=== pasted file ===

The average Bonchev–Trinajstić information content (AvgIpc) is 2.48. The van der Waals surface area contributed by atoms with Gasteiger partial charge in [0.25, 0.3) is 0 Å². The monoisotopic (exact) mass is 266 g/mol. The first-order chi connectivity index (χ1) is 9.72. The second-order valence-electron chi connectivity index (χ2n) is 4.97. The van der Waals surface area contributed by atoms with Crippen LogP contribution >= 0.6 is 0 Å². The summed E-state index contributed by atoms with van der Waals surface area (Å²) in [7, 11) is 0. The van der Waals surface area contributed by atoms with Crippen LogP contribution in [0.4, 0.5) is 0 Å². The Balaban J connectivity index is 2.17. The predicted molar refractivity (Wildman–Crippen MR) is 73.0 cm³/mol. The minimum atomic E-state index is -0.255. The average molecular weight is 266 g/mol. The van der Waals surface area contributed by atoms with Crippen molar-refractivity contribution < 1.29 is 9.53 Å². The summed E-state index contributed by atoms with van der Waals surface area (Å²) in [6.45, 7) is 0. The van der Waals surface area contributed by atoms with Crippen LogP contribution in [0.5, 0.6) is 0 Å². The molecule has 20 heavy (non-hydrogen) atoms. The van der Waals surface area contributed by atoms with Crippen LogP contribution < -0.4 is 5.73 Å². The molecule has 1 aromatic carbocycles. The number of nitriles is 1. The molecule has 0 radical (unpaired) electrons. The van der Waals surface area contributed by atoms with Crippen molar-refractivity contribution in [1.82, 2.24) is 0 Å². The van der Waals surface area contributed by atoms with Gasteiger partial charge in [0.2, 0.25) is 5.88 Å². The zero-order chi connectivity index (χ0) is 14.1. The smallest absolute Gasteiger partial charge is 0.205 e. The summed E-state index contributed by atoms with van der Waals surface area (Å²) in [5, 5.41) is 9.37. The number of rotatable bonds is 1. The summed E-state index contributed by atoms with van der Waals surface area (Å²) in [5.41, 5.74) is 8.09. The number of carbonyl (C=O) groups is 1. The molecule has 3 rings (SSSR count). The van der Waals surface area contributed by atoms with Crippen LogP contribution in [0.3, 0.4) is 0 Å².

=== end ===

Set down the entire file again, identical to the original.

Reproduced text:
The average Bonchev–Trinajstić information content (AvgIpc) is 2.48. The van der Waals surface area contributed by atoms with Gasteiger partial charge in [0.25, 0.3) is 0 Å². The monoisotopic (exact) mass is 266 g/mol. The first-order chi connectivity index (χ1) is 9.72. The second-order valence-electron chi connectivity index (χ2n) is 4.97. The van der Waals surface area contributed by atoms with Crippen LogP contribution >= 0.6 is 0 Å². The summed E-state index contributed by atoms with van der Waals surface area (Å²) in [7, 11) is 0. The van der Waals surface area contributed by atoms with Crippen LogP contribution in [0.4, 0.5) is 0 Å². The Balaban J connectivity index is 2.17. The predicted molar refractivity (Wildman–Crippen MR) is 73.0 cm³/mol. The minimum atomic E-state index is -0.255. The average molecular weight is 266 g/mol. The van der Waals surface area contributed by atoms with Crippen molar-refractivity contribution < 1.29 is 9.53 Å². The summed E-state index contributed by atoms with van der Waals surface area (Å²) in [6.45, 7) is 0. The van der Waals surface area contributed by atoms with Crippen LogP contribution in [0.5, 0.6) is 0 Å². The molecule has 20 heavy (non-hydrogen) atoms. The van der Waals surface area contributed by atoms with Crippen LogP contribution < -0.4 is 5.73 Å². The molecule has 1 aromatic carbocycles. The number of nitriles is 1. The molecule has 0 radical (unpaired) electrons. The van der Waals surface area contributed by atoms with Crippen molar-refractivity contribution in [1.82, 2.24) is 0 Å². The van der Waals surface area contributed by atoms with Gasteiger partial charge in [0.2, 0.25) is 5.88 Å². The zero-order chi connectivity index (χ0) is 14.1. The smallest absolute Gasteiger partial charge is 0.205 e. The summed E-state index contributed by atoms with van der Waals surface area (Å²) in [5, 5.41) is 9.37. The number of rotatable bonds is 1. The summed E-state index contributed by atoms with van der Waals surface area (Å²) in [5.41, 5.74) is 8.09. The number of carbonyl (C=O) groups is 1. The molecule has 3 rings (SSSR count). The van der Waals surface area contributed by atoms with Crippen LogP contribution in [0.3, 0.4) is 0 Å².